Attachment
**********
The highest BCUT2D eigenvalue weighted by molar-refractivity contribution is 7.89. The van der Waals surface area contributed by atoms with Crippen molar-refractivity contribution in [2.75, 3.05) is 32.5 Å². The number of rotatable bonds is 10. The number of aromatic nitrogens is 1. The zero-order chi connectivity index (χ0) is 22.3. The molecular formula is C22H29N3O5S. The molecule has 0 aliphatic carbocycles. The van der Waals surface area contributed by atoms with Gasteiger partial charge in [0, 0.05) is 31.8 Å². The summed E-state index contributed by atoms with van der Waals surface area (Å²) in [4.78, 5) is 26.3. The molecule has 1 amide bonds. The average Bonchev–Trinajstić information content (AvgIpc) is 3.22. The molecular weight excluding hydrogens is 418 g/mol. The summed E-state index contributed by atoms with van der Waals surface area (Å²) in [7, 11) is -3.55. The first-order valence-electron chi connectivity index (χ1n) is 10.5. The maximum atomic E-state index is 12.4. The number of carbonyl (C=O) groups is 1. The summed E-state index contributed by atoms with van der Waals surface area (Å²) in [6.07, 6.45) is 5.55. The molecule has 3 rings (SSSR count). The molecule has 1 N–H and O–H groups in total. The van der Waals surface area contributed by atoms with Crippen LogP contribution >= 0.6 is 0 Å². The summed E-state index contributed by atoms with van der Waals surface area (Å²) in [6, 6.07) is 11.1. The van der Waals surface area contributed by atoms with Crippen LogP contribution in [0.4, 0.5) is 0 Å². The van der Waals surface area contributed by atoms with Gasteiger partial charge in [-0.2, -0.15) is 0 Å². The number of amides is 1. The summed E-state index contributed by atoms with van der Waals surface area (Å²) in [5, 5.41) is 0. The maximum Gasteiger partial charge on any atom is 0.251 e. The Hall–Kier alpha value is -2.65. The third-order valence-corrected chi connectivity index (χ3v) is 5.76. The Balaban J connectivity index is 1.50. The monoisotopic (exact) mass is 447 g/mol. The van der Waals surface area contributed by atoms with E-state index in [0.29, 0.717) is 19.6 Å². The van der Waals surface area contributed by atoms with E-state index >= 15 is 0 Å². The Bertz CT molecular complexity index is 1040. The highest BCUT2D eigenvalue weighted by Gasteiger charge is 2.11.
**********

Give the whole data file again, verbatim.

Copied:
The highest BCUT2D eigenvalue weighted by molar-refractivity contribution is 7.89. The van der Waals surface area contributed by atoms with Crippen molar-refractivity contribution in [2.75, 3.05) is 32.5 Å². The number of rotatable bonds is 10. The number of aromatic nitrogens is 1. The zero-order chi connectivity index (χ0) is 22.3. The molecular formula is C22H29N3O5S. The molecule has 0 aliphatic carbocycles. The van der Waals surface area contributed by atoms with Gasteiger partial charge in [0, 0.05) is 31.8 Å². The summed E-state index contributed by atoms with van der Waals surface area (Å²) in [4.78, 5) is 26.3. The molecule has 1 amide bonds. The average Bonchev–Trinajstić information content (AvgIpc) is 3.22. The molecular weight excluding hydrogens is 418 g/mol. The summed E-state index contributed by atoms with van der Waals surface area (Å²) in [7, 11) is -3.55. The first-order valence-electron chi connectivity index (χ1n) is 10.5. The maximum atomic E-state index is 12.4. The number of carbonyl (C=O) groups is 1. The summed E-state index contributed by atoms with van der Waals surface area (Å²) in [6.07, 6.45) is 5.55. The molecule has 3 rings (SSSR count). The molecule has 1 N–H and O–H groups in total. The van der Waals surface area contributed by atoms with Crippen LogP contribution >= 0.6 is 0 Å². The summed E-state index contributed by atoms with van der Waals surface area (Å²) in [6, 6.07) is 11.1. The van der Waals surface area contributed by atoms with Crippen LogP contribution in [0.4, 0.5) is 0 Å². The van der Waals surface area contributed by atoms with Gasteiger partial charge in [-0.2, -0.15) is 0 Å². The number of amides is 1. The summed E-state index contributed by atoms with van der Waals surface area (Å²) in [5, 5.41) is 0. The maximum Gasteiger partial charge on any atom is 0.251 e. The Hall–Kier alpha value is -2.65. The third-order valence-corrected chi connectivity index (χ3v) is 5.76. The Balaban J connectivity index is 1.50. The monoisotopic (exact) mass is 447 g/mol. The van der Waals surface area contributed by atoms with E-state index in [0.29, 0.717) is 19.6 Å². The van der Waals surface area contributed by atoms with E-state index >= 15 is 0 Å². The Bertz CT molecular complexity index is 1040. The highest BCUT2D eigenvalue weighted by Gasteiger charge is 2.11.